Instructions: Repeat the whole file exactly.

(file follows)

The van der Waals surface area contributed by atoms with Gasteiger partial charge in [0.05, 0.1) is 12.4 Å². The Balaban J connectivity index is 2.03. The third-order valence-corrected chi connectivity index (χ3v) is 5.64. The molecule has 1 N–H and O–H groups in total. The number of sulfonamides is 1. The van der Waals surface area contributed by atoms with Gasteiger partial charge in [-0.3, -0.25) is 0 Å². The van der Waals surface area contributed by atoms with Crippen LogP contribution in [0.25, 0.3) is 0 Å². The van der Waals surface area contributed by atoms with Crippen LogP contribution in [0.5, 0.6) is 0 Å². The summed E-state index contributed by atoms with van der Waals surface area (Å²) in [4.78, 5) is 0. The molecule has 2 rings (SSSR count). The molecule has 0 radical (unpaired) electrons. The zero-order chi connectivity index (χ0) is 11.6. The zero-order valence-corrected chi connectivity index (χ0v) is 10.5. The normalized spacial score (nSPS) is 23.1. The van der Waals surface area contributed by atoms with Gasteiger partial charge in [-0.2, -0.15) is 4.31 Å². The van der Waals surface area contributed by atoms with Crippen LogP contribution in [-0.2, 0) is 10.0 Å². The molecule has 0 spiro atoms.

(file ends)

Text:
The van der Waals surface area contributed by atoms with Gasteiger partial charge in [0.05, 0.1) is 12.4 Å². The Balaban J connectivity index is 2.03. The third-order valence-corrected chi connectivity index (χ3v) is 5.64. The molecule has 1 N–H and O–H groups in total. The number of sulfonamides is 1. The van der Waals surface area contributed by atoms with Gasteiger partial charge in [-0.3, -0.25) is 0 Å². The van der Waals surface area contributed by atoms with Crippen LogP contribution in [0.25, 0.3) is 0 Å². The van der Waals surface area contributed by atoms with Crippen LogP contribution in [0.5, 0.6) is 0 Å². The summed E-state index contributed by atoms with van der Waals surface area (Å²) in [4.78, 5) is 0. The molecule has 2 rings (SSSR count). The molecule has 0 radical (unpaired) electrons. The zero-order chi connectivity index (χ0) is 11.6. The zero-order valence-corrected chi connectivity index (χ0v) is 10.5. The normalized spacial score (nSPS) is 23.1. The van der Waals surface area contributed by atoms with Gasteiger partial charge in [-0.2, -0.15) is 4.31 Å². The van der Waals surface area contributed by atoms with Crippen LogP contribution in [-0.2, 0) is 10.0 Å². The molecule has 0 spiro atoms.